A Look at Some of the Artists that Inspire Us
As we launch our new packaging (and complete our 10th year), I thought it might be worthwhile to show some of the artists that have inspired us along the way.
While the first connotations of Brazil are often soccer, beach, Amazon and bikinis -and perhaps often not in that order- there is an enormous cultural depth in art, music, and cuisine that unfortunately is not readily available through the normal channels and must be sought out.
Perhaps this is somewhat analogous to Brazilian coffee. When we started this coffee adventure, Brazilian coffee was often regarding as lower quality, lacking the depth and complexity that many in the specialty coffee industry sought. It wasn’t that the quality did not exist, but rather it was not being sought out. A decade later, Brazilian coffees are fetching record prices and are found in top-notch roasters the world over.
So here are some links to Brazilian artists that have inspired us along the way, including providing inspiration for our new packaging. I won’t spoil their work with my interpretations and sentiments, but rather provide some links so that hopefully you can discover them if you haven’t yet, and may that discovery lead you on a path to some more of the beauty that Brazil has to offer.
Best known for the promenades of Copacabana, Burle Marx was an artist in a pure sense. Whether his medium was paint or plants, his unique vision earned him worldwide fame and lives on throughout Brazil today.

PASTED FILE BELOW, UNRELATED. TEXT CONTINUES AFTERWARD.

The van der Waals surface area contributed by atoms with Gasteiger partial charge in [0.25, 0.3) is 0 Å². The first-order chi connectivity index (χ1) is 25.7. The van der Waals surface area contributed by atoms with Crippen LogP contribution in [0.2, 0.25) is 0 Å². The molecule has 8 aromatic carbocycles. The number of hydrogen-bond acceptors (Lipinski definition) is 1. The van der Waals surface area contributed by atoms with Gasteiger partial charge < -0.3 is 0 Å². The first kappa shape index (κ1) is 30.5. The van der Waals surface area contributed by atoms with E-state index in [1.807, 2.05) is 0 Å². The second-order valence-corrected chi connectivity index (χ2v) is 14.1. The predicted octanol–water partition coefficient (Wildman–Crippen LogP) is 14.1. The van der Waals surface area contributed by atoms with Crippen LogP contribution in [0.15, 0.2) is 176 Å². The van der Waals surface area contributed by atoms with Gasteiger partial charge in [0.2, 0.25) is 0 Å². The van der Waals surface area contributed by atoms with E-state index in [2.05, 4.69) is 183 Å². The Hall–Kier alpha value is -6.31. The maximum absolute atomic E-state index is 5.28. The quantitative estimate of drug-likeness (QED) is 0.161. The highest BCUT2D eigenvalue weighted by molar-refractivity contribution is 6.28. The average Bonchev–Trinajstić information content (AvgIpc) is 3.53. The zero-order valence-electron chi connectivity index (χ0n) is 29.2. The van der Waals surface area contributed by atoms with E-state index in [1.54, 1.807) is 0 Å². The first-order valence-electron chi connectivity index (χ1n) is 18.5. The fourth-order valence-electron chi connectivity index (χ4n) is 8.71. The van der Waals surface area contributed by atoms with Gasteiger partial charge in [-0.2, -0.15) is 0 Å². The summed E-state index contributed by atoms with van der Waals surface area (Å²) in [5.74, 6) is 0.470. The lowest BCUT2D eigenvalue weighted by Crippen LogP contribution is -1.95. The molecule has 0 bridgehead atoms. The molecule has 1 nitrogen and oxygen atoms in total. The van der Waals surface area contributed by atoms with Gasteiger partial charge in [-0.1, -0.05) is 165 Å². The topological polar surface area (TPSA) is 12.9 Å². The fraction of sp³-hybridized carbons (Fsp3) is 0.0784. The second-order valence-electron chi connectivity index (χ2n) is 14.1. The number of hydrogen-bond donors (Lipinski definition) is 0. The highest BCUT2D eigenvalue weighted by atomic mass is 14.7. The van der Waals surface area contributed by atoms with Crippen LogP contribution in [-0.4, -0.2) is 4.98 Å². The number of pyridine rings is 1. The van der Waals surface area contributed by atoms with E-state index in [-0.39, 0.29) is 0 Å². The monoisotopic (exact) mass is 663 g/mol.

Burle Marx Website
Burle Marx Wikipedia Article
UNESCO World Heritage Description of Sítio Burle Marx including biography
A January 2009 New York Times Article on Burle Marx
A sculptor and painter who trained with Portinari, Athos Bulcão is best known for his tile patterns and the work he did with Oscar Nieymeyer.
Fundação Athos Bulcão (Funathos)
Online Gallery of Athos Bulcão’s Work
Ronaldo Fraga is a Brazilian stylist that has gained acclaim both in Brazil and abroad for his unique clothing designs that often incorporate various elements of Brazilian culture. Shown below is a line that Fraga designed in tribute to Athos Bulcão.
Luiz Bonfá was a classically trained guitarist who played samba-canção, a style of popular music with a samba-based rhythm that was popular in Brazil after WWII. This style would be subdued (or refined, depending on your point of view) into Bossa Nova by João Gilberto and legendary composer Tom Jobim a few years later. While Bossa Nova had one foot in Cool Jazz, Luiz Bonfá seemed to always maintain a more rootsy style. He garnered fame for his score to Marcel Camus’ Black Orpheus.
Born in Varre-Sai, Rio de Janeiro, (coincidentally an historic coffee area that UFLA has recently worked with to improve post-harvest coffee practices), Baden Powell was one of the most influential Brazilian guitarists; a virtuoso with an incredible sense of melody and rhythm.
Baden Powell Wikipedia Page
Spotify Link to Baden Powell
A German Homage Site with Guitar Tab of Baden’s Songs
As Alex Atala discusses in the video below, like American cuisine, “Brazilian Cuisine” is hard to define since it encompasses so many influences. But what makes Alex Atala unique is the passion he brought for incorporating Brazilian ingredients, particularly from the Amazon, into fine dining. His D.O.M. restaurant is consistently rated as one of the top restaurants in the world.
Alex Atala Wikipedia Article
Alex Atala Book: D.O.M. Rediscovering Brazilian Ingredients – Amazon.com Link